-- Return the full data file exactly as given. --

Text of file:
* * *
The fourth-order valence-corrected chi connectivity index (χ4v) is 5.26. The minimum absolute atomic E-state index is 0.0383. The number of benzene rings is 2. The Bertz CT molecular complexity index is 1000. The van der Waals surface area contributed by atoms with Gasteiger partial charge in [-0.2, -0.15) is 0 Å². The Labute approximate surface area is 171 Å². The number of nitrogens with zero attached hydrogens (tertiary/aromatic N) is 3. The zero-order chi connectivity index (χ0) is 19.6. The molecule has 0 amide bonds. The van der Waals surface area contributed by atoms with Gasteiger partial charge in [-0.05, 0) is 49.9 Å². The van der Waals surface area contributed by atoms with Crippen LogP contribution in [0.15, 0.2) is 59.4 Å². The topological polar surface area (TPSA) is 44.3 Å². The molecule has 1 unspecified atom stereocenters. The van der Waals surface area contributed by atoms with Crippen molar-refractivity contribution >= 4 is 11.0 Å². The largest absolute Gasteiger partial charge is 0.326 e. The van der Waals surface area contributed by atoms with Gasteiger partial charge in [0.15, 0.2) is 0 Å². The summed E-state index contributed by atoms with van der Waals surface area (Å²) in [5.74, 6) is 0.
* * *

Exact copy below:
The fourth-order valence-corrected chi connectivity index (χ4v) is 5.26. The minimum absolute atomic E-state index is 0.0383. The number of benzene rings is 2. The Bertz CT molecular complexity index is 1000. The van der Waals surface area contributed by atoms with Gasteiger partial charge in [-0.2, -0.15) is 0 Å². The Labute approximate surface area is 171 Å². The number of nitrogens with zero attached hydrogens (tertiary/aromatic N) is 3. The zero-order chi connectivity index (χ0) is 19.6. The molecule has 0 amide bonds. The van der Waals surface area contributed by atoms with Gasteiger partial charge in [-0.05, 0) is 49.9 Å². The van der Waals surface area contributed by atoms with Crippen LogP contribution in [0.15, 0.2) is 59.4 Å². The topological polar surface area (TPSA) is 44.3 Å². The molecule has 1 unspecified atom stereocenters. The van der Waals surface area contributed by atoms with Crippen molar-refractivity contribution >= 4 is 11.0 Å². The largest absolute Gasteiger partial charge is 0.326 e. The van der Waals surface area contributed by atoms with Gasteiger partial charge in [0.15, 0.2) is 0 Å². The summed E-state index contributed by atoms with van der Waals surface area (Å²) in [5.74, 6) is 0.